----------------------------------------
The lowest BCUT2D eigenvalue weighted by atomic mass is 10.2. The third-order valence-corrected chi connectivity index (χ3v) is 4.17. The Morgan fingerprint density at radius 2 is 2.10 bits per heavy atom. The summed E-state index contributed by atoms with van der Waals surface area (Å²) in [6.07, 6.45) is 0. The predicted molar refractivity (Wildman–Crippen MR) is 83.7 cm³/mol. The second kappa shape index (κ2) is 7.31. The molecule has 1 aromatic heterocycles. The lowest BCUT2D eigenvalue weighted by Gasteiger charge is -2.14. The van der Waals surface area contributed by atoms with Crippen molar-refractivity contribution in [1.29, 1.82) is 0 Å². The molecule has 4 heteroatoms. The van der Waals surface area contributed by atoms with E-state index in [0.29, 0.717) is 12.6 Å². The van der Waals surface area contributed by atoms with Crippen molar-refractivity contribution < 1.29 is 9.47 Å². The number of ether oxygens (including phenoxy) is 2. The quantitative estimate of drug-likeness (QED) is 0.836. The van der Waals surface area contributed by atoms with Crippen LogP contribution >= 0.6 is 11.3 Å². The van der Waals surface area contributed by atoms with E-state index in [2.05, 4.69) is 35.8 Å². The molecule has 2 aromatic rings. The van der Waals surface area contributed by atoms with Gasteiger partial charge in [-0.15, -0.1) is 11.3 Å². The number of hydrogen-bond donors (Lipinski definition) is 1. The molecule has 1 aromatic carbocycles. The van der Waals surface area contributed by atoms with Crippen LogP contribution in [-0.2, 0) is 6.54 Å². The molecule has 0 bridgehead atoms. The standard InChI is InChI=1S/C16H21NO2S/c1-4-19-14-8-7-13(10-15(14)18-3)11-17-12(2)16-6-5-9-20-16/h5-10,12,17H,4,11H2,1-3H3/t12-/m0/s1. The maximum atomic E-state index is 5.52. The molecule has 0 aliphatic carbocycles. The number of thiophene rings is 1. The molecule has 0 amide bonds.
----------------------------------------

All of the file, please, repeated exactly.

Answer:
The lowest BCUT2D eigenvalue weighted by atomic mass is 10.2. The third-order valence-corrected chi connectivity index (χ3v) is 4.17. The Morgan fingerprint density at radius 2 is 2.10 bits per heavy atom. The summed E-state index contributed by atoms with van der Waals surface area (Å²) in [6.07, 6.45) is 0. The predicted molar refractivity (Wildman–Crippen MR) is 83.7 cm³/mol. The second kappa shape index (κ2) is 7.31. The molecule has 1 aromatic heterocycles. The lowest BCUT2D eigenvalue weighted by Gasteiger charge is -2.14. The van der Waals surface area contributed by atoms with Crippen molar-refractivity contribution in [1.29, 1.82) is 0 Å². The molecule has 4 heteroatoms. The van der Waals surface area contributed by atoms with E-state index in [0.29, 0.717) is 12.6 Å². The van der Waals surface area contributed by atoms with Crippen molar-refractivity contribution < 1.29 is 9.47 Å². The number of ether oxygens (including phenoxy) is 2. The quantitative estimate of drug-likeness (QED) is 0.836. The van der Waals surface area contributed by atoms with Crippen LogP contribution >= 0.6 is 11.3 Å². The van der Waals surface area contributed by atoms with E-state index in [2.05, 4.69) is 35.8 Å². The molecule has 2 aromatic rings. The van der Waals surface area contributed by atoms with Gasteiger partial charge in [-0.15, -0.1) is 11.3 Å². The number of hydrogen-bond donors (Lipinski definition) is 1. The molecule has 1 aromatic carbocycles. The van der Waals surface area contributed by atoms with Crippen LogP contribution in [-0.2, 0) is 6.54 Å². The molecule has 0 bridgehead atoms. The standard InChI is InChI=1S/C16H21NO2S/c1-4-19-14-8-7-13(10-15(14)18-3)11-17-12(2)16-6-5-9-20-16/h5-10,12,17H,4,11H2,1-3H3/t12-/m0/s1. The maximum atomic E-state index is 5.52. The molecule has 0 aliphatic carbocycles. The number of thiophene rings is 1. The molecule has 0 amide bonds.